La Fortuna: My parents arrive in the afternoon at San José airport, visiting us from London in a a much anticipated journey made almost impossible by the snows first in Europe and then the US east coast. Weather delays them by only a day and we head north straightaway to Costa Rica’s most active volcano, Arenal.
We arrive by nightfall – an early 5.30 pm – in the nondescript tourist town of La Fortuna, a settlement of restaurants, hotels, bars and souvenir stalls, seemingly operating entirely to serve the volcano’s visitors. After an early dinner, we drive to one of the many thermal baths that take advantage of the Earth’s piping hot interior to deliver watery decadence to travel weary folk like us. The baths we visit are created by minimal manipulations of a fast-flowing forest stream, complete with regular, massaging waterfalls, chirping frogs and vine-laden trees. More than 10 delightful little hot pools are landscaped into the cloud forest, as well as large formal swimming pools.
We soak in the pools, their edges made indistinct by the bath’s steam and the mountain fog that hang above us dissolving our torsos into the night. It’s a wonderful, if pricey, treat and we are sorry to leave when the staff close up.
Next morning, the volcano is as invisible as at night – this is rainy season and clouds cover the pointy peak. Nevertheless, we walk into the national park, skirting the mountain’s flank, hoping for a break in the clouds or a spark of activity bright enough to penetrate their cover. Arenal is one of the world’s 10 most active volcano, revealing itself as such in 1968, when, after hundreds of years of dormancy, it destroyed the nearby town of Tabacón, killing 78 people. But despite tales of its nightly firework show, the volcano remains tantalisingly shrouded in thick cloud for our visit.
The walk is through tropical forest, the likes of which we have grown more than used to during our journey. But it is a new joy to see the familiar through my parents’ eyes. The forest takes on a special sweetness: plants we know well become curiously interesting, the animals more appealing and ordinary sights like vines and creepers regain their remarkableness, like an old song used newly and in perfect context, or a partner suddenly dressed-up with a different hair cut. We find a sloth and spot toucans, climb recent (1992) lava flows for a view of the Arenal lake and then head back through jungle and elephant grass, looking for monkeys.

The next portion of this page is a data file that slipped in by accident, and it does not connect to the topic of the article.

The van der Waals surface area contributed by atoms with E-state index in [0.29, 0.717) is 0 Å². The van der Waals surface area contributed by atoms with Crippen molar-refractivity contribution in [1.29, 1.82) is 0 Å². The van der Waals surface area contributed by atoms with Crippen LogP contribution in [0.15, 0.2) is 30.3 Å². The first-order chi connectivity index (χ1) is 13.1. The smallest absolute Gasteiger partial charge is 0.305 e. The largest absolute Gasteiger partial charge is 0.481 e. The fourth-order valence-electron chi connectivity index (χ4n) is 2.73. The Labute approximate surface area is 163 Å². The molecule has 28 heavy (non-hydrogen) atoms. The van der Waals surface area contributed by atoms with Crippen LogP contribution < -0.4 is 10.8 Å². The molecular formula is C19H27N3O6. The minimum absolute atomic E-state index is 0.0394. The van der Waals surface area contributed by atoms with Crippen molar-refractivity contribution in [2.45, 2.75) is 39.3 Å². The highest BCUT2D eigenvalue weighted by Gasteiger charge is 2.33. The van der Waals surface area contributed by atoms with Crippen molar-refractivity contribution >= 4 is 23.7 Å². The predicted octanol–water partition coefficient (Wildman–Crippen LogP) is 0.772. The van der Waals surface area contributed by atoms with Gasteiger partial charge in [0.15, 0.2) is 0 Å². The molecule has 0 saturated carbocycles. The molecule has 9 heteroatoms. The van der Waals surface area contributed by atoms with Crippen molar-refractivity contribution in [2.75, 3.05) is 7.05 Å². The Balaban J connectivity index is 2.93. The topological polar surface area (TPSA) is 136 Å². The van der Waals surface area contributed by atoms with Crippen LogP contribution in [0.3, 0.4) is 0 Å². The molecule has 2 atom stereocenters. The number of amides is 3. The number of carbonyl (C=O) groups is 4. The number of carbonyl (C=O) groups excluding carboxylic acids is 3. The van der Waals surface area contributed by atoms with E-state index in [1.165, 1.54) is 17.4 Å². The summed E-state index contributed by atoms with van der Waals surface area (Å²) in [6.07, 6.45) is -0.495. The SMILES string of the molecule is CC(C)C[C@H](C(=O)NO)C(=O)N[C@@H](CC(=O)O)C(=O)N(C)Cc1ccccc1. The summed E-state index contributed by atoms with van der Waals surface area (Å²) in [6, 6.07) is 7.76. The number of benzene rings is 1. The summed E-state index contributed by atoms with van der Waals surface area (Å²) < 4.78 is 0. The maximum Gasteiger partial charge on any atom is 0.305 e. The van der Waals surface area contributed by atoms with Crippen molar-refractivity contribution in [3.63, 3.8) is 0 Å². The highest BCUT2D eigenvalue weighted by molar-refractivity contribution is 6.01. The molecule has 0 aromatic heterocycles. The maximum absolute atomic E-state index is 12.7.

The rain falls from the leaden sky in a sudden heavy downpour, pooled by the canopy and funnelled into pregnant drops that burst onto us in staggered sploshes, like being pelted with water balloons. The path grows muddier and we slip and slide in our dry-weather footwear. Then, as suddenly as it began, the rain stops, and we continue on, grubbily shod, to a butterfly garden. The enterprise was created 8 years ago by a US retiree, who bought a naked cattle ranch and clothed it with native forest. Already, he has tall, established trees visited by howler monkeys and butterflies, hummingbirds and squirrels. He is breeding butterflies on-site and releasing them into the garden in the kind of aesthetic, tourist-pleasing nature attraction that the country does so well.
As the rain restarts, we return to La Fortuna for the night, in time to see the aerial play of similarly sized bats and butterflies at dusk.
We’ll turn the year on the Pacific coast at Mal Pais.